Only until recently have I not cared what others think of me when I start discussing money. I rather speak from my heart and do the right thing than worry what others might think of me. Even if this means someone might mistake me for being materialistic, or that I must not care about the poor. I really don’t care what other’s think of me anymore. Again money is just a means to my end. We do have some materialist things, and in perspective it’s not much. I’ll have no issue if our material things were gone. Money to me is just a means to keep score. Ironically it’s not with others, but my own personal goals in life.
You Are Already Wealthy!
Wealth without question is a state of mind. You can be well off, yet still feel poor. I know because I’ve felt this way. I have some friends who are really struggling financially, yet I complain about the issues I have in my life. There’s no comparison, and I should feel grateful for what I have.
Getting to some financial goal does not then mean you’ll never have to worry about money again. If anything, to quote Notorious B.I.G., Mo Money Mo Problems. Just realize having more money does not solve all your problems. If anything, it amplifies your character flaws and weaknesses.
We live in one of the wealthiest times in history, even after the financial crisis. People even in the lower income brackets have things that our ancestors didn’t have 100 years ago. Almost everyone has running water, a roof over their head, clothing, and enough food to eat. Even today, there are parts of the world that can’t say this.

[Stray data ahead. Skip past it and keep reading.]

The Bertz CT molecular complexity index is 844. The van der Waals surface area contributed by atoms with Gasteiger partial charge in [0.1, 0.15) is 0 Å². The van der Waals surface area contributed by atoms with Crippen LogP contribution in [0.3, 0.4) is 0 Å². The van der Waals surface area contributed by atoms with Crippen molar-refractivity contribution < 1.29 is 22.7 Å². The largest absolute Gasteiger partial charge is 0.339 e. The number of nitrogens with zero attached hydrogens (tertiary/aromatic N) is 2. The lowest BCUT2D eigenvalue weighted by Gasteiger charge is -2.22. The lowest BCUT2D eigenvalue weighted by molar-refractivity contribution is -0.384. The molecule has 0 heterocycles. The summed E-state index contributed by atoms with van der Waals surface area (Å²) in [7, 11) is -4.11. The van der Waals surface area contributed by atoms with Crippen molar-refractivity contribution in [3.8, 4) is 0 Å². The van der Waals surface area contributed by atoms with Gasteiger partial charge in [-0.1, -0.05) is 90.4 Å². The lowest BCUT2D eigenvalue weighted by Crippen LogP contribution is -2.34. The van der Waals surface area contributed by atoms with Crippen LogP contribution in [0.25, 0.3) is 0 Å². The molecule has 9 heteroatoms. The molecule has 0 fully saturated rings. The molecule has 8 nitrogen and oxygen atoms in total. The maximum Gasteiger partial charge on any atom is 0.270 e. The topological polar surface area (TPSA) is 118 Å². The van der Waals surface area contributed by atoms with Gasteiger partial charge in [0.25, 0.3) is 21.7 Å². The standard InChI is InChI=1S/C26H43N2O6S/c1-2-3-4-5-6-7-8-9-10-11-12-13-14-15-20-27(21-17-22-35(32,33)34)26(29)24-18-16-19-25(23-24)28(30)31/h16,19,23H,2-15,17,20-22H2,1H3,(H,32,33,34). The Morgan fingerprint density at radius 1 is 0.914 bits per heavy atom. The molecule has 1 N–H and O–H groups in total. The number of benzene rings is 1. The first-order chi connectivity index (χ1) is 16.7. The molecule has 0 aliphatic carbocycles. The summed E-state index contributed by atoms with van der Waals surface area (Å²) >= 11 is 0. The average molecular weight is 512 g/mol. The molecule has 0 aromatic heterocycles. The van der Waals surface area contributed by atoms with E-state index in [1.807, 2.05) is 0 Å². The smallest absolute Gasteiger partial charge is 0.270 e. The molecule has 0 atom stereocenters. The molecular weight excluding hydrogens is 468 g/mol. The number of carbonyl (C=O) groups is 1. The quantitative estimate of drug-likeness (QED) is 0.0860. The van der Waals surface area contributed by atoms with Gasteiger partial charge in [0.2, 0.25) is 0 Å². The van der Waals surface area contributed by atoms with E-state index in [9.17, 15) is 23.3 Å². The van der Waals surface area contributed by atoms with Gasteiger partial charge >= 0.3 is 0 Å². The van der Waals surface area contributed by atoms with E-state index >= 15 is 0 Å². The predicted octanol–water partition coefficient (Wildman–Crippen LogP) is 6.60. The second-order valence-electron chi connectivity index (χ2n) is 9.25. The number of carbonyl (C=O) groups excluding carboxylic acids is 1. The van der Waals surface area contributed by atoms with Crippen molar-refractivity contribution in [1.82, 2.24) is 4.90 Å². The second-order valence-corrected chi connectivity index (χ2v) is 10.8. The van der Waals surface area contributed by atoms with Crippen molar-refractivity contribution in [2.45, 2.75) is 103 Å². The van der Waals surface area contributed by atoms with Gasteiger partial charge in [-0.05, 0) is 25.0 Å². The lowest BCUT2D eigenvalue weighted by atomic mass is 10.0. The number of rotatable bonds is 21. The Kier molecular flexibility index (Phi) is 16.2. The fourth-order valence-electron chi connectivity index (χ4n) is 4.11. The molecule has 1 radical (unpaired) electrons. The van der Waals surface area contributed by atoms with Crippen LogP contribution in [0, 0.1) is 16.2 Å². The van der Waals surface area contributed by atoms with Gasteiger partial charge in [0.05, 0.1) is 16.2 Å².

Money Is Flowing All Around You
Instead of coming from the idea that money is scarce, we should hold the belief that money is available all around you. As simple as this sounds, this belief is much more empowering than believing money is scarce. All you need to do is figure out how to capture it.
My imaginary lack has caused great stress in my life. Even though my wife and I make a very good income, it’s always something that’s been a concern for me. We have a lot of obligations, and it’s no longer just me. Having a wife and raising three children adds to my daily worry. My fear, as silly as it sounds, is I won’t be able to support them. I have high standards, and I’m concerned I won’t be able to meet them.
I recently changed my metaphor, and it really helped me. All I have to do is figure out how to capture money by adding value to others. By just changing this thought process, it has relieved a decent amount of stress in my life. So just be thankful you are alive. You get to live another day, and get one step closer to achieving your goals and role in life.
Improve Your Psychology Towards Money
I recently listened to an Anthony Robbins program about wealth. Yes the big teeth informercial guy. I’ll admit I’ve been a fan of his work for years, and I like most of his work. I’m excited because in March will be attending his Unleash the Power Within seminar in New York (see my review). In case you are wondering – yes I’ll be doing the infamous firewalk.
Previously I had a link to a program available for free on Tony Robbin’s web site. It is no longer there, but is still available commercially on Amazon.
It’s called: Anthony Robbins – Financial Freedom
The details in Tony’s program is simple, but still worth listening to so you can improve your psychology towards money.
Readers: What limiting beliefs do you have about money and wealth? What path is your belief about money and wealth taking you towards?